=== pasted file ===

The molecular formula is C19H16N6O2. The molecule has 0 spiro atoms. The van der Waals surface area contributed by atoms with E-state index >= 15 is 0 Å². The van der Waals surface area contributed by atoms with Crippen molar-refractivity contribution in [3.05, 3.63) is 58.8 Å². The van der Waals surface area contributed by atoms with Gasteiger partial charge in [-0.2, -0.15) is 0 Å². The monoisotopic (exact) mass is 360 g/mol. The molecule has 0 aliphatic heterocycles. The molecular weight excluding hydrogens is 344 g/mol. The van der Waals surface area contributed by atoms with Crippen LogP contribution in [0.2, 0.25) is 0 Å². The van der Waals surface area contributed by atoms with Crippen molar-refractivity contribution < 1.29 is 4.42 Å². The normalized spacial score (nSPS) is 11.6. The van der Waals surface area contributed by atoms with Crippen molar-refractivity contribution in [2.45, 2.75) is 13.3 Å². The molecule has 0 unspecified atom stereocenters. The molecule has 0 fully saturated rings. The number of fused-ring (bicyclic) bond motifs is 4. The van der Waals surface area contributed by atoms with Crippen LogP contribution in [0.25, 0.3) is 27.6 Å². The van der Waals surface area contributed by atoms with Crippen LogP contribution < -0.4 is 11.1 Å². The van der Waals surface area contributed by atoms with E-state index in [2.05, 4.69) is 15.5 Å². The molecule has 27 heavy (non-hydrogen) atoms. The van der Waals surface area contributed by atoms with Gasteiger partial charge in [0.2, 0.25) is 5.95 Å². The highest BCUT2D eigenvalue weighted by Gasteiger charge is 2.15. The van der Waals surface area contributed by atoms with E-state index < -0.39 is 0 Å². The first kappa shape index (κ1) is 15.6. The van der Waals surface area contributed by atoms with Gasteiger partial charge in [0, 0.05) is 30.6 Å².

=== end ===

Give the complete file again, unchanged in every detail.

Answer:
The molecular formula is C19H16N6O2. The molecule has 0 spiro atoms. The van der Waals surface area contributed by atoms with E-state index >= 15 is 0 Å². The van der Waals surface area contributed by atoms with Crippen molar-refractivity contribution in [3.05, 3.63) is 58.8 Å². The van der Waals surface area contributed by atoms with Gasteiger partial charge in [-0.2, -0.15) is 0 Å². The monoisotopic (exact) mass is 360 g/mol. The molecule has 0 aliphatic heterocycles. The molecular weight excluding hydrogens is 344 g/mol. The van der Waals surface area contributed by atoms with Crippen LogP contribution in [0.2, 0.25) is 0 Å². The van der Waals surface area contributed by atoms with Crippen molar-refractivity contribution < 1.29 is 4.42 Å². The normalized spacial score (nSPS) is 11.6. The van der Waals surface area contributed by atoms with Crippen molar-refractivity contribution in [2.45, 2.75) is 13.3 Å². The molecule has 0 unspecified atom stereocenters. The molecule has 0 fully saturated rings. The number of fused-ring (bicyclic) bond motifs is 4. The van der Waals surface area contributed by atoms with Crippen LogP contribution in [0.25, 0.3) is 27.6 Å². The van der Waals surface area contributed by atoms with Crippen LogP contribution < -0.4 is 11.1 Å². The van der Waals surface area contributed by atoms with E-state index in [2.05, 4.69) is 15.5 Å². The molecule has 27 heavy (non-hydrogen) atoms. The van der Waals surface area contributed by atoms with Gasteiger partial charge in [0.2, 0.25) is 5.95 Å². The highest BCUT2D eigenvalue weighted by Gasteiger charge is 2.15. The van der Waals surface area contributed by atoms with E-state index < -0.39 is 0 Å². The first kappa shape index (κ1) is 15.6. The van der Waals surface area contributed by atoms with Gasteiger partial charge in [0, 0.05) is 30.6 Å².